01/07/2013 08:39 BST | Updated 30/08/2013 06:12 BST

Linden Blossom Syrup or Gin Anyone?


"...presently my aunt would dip a little madeleine in the boiling infusion, whose taste of dead leaves or faded blossom she so relished, and hand me a piece when it was sufficiently soft."Marcel Proust (1871-1922)'Du cote de chez Swann' (1913)

In late June and early July the evening air of an avenue of Lime (Tilia) trees is filled by the intoxicating, honey scent of Linden blossom. It's especially noticeable after a shower of summer rain. The fragrance is incredible and it's not surprising that perfumeries have bottled it.The tiny flowers are quick to open in the summer sun and hang heavily on the branches, inviting honeybees to collect the nectar.

Linden flowers when steeped in boiling water, produce a fragrant sweet tea. The flowers and bracts (leaves) dry quickly and can be stored in an airtight jar.

Linden blossom tisane is widely used in France for 'tileul' as the memorable quotation by Marcel Proust demonstrates and honey made from Linden blossom is much sought after.The infused blossom will deliciously flavour syrups and cordials, which can then be used in Panna cotta, sorbet or ice cream. You can find savoury recipe suggestions for Linden blossom in The Forager's Kitchen (Cico Books 2013). You might like to try making linden blossom gin or vodka by macerating the blossom in your preferred alcohol. Whether your choice is alcoholic or cordial, one word of caution, harvesting the flowers will take a long, long time. Chase the sunshine but ensure that you are not in a rush.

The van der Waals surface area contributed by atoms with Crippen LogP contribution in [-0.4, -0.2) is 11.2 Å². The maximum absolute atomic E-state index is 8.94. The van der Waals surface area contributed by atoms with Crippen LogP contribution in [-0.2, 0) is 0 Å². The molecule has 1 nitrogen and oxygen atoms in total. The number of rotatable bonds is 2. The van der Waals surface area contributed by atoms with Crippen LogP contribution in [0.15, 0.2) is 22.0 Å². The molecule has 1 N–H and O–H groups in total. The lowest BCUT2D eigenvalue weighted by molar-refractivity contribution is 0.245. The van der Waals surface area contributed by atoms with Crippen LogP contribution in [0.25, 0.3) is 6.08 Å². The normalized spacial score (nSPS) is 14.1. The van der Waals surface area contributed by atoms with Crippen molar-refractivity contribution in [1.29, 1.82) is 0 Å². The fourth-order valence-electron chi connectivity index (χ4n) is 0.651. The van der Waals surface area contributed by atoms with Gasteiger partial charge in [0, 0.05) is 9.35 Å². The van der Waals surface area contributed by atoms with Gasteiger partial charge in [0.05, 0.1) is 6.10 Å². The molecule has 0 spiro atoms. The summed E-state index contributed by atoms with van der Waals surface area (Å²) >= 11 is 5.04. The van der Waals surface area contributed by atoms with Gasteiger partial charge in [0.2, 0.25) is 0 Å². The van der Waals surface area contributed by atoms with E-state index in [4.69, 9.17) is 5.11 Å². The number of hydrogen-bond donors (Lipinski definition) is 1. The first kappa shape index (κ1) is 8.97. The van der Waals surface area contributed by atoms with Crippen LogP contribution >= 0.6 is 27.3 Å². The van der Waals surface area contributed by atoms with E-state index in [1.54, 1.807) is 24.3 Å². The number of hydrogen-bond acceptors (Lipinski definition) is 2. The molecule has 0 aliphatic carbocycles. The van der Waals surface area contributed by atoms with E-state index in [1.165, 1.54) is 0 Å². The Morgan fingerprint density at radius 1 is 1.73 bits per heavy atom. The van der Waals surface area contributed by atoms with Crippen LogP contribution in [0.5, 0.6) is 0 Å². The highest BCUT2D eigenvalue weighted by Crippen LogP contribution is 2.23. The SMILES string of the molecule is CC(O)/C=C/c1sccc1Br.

Linden Blossom Cordial

Makes 3-4 small bottles about 1.5litres

What to forage and find:

8 handfuls linden flowers, bracts removed

2 unwaxed limes (scrubbed)

1.2 kg granulated sugar

1.5 litres boiling water (from a kettle)

55g (pack) of citric acid *

What to do

1. Shake the linden flowers well to remove any insects and put them into a clean bucket or large bowl.

2. Add the lime zest and juice to the linden flowers.

3. Measure the sugar and water into a pan and heat to dissolve the sugar.

4. Dissolve the citric acid* in the sugar syrup and then, carefully pour the syrup over the blossom and lime zest and juice. Cover with a clean cloth and leave for 2-3 days.

5. Carefully strain the cordial through a sieve lined with muslin, into a large jug and pour into sterilised bottles. Store the bottles in a refrigerator or as I do, pour into small plastic bottles, freeze and defrost as required.

Wild Notes:

*To prolong life (avoid cloudiness) without adding citric acid, I freeze the cordial in small bottles.